Subconcussive head impacts may damage cognitive function

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A multi-year study showed that repetitive head impacts that don’t qualify as concussions can impair brain function over time.

The study, published in the journal Brain Communications, was conducted by researchers at Sanford Research, a non-profit organization in South Dakota, and Simon Fraser University (SFU) in Surrey, British Colombia, along with Surrey-based biotechnology company, Healthtech Connex. The research team set out to explore the relationship between subconcussive head impacts and changes in brain vital signs.

The study involved 15 male youth football players, all under the age of 14 in Sioux Falls, South Dakota. The football players were tested for concussions before and after their season. None of them were diagnosed with concussions for either test.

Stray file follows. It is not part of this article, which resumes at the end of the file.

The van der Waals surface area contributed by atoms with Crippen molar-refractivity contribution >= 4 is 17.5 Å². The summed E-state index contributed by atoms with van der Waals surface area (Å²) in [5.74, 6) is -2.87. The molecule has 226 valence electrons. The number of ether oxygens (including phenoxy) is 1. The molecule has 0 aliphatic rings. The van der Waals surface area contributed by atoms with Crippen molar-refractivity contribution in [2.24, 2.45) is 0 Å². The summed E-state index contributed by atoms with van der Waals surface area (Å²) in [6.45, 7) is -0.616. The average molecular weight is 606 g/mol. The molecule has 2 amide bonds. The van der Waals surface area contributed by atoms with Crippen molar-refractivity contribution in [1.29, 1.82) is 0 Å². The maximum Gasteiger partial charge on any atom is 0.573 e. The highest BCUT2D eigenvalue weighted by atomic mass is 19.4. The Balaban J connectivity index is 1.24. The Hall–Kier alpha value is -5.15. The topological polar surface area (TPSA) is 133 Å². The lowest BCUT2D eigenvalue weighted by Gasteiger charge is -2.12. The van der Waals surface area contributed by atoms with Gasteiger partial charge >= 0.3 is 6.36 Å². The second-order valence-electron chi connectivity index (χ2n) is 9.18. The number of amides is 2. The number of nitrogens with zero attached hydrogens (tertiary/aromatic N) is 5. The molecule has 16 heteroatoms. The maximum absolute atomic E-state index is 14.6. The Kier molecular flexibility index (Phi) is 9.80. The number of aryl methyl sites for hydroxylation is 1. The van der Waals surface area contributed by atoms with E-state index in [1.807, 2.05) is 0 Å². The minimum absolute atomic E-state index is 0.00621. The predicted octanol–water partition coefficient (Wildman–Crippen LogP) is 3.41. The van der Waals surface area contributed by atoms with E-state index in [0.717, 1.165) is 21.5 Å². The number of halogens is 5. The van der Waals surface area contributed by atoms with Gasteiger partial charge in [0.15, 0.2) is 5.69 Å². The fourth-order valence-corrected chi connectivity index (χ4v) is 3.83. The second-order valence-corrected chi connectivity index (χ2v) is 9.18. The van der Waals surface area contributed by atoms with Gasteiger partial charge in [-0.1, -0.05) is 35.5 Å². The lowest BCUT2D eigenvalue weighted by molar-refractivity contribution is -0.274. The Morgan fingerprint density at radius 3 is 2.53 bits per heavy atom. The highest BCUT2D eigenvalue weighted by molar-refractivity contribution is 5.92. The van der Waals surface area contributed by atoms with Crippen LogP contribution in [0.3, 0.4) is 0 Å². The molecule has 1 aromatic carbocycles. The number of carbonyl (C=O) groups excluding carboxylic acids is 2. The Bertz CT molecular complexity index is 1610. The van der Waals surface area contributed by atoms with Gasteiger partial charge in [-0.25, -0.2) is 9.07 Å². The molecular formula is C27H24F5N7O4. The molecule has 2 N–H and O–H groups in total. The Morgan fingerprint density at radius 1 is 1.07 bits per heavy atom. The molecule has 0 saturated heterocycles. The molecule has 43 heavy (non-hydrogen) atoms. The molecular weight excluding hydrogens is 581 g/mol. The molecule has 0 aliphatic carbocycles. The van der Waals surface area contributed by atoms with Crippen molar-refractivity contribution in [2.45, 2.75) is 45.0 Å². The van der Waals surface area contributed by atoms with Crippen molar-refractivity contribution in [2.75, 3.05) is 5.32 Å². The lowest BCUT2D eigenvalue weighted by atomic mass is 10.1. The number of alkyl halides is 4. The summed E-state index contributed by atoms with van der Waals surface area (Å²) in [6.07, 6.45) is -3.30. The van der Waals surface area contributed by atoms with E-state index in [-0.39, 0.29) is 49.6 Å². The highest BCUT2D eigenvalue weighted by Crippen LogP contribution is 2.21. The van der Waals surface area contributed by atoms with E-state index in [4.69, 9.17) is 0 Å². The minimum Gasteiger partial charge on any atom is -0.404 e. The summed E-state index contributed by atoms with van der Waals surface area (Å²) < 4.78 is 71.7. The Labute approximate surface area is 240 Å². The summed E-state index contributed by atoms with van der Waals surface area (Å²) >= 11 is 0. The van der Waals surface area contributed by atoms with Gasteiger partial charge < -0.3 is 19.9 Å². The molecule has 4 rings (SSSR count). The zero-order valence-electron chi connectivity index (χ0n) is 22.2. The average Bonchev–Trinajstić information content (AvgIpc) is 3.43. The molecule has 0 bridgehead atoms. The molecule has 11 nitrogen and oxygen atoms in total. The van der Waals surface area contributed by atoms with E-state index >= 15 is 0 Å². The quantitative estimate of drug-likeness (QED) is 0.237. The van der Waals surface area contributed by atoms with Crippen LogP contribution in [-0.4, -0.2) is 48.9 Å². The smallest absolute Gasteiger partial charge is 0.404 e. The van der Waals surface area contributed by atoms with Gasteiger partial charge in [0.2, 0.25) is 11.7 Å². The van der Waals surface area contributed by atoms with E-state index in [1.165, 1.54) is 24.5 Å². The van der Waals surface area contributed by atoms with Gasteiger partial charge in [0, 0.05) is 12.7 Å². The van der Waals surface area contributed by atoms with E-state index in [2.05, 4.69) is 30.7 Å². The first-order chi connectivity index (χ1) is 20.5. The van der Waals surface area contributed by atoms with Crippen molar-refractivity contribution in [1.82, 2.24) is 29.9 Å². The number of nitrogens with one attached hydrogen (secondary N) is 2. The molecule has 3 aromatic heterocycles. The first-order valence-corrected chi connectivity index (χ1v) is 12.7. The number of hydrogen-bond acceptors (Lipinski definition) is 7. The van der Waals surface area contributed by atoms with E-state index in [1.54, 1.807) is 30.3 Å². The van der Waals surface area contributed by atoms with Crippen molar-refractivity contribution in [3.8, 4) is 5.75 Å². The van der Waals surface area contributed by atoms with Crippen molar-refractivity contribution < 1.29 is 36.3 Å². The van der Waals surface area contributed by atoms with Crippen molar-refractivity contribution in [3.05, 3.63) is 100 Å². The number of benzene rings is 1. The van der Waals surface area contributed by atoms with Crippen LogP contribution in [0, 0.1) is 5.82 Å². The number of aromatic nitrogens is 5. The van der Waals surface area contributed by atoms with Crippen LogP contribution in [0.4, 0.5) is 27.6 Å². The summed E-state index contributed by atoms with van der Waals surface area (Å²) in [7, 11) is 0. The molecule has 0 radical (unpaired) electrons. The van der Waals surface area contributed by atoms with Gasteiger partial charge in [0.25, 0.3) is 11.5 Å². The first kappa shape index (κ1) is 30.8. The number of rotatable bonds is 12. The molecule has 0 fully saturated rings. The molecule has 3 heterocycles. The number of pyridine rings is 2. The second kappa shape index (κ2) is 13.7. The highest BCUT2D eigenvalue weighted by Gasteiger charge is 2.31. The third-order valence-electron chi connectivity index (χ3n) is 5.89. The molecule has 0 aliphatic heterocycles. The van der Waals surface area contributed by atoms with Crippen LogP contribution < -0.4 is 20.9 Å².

Researchers observed the participants’ cognitive brain function pre-season and post-season through “brain vital signs,” which use portable electroencephalography (EEG) to measure complex brain waves, providing an objective evaluation of auditory sensation, basic attention, and cognitive processing. The associations between head impacts and brain vital signs were tested through regression analysis.

The results showed significant changes in the cognitive function of participants pre-season and post-season. The study found a linear relationship between levels of head impact expose and changes in brain vital signs. These results correspond with a previous study that measured cognitive function and head impacts in youth hockey players.

This study demonstrates the negative effects that repeated head impacts have on brain function.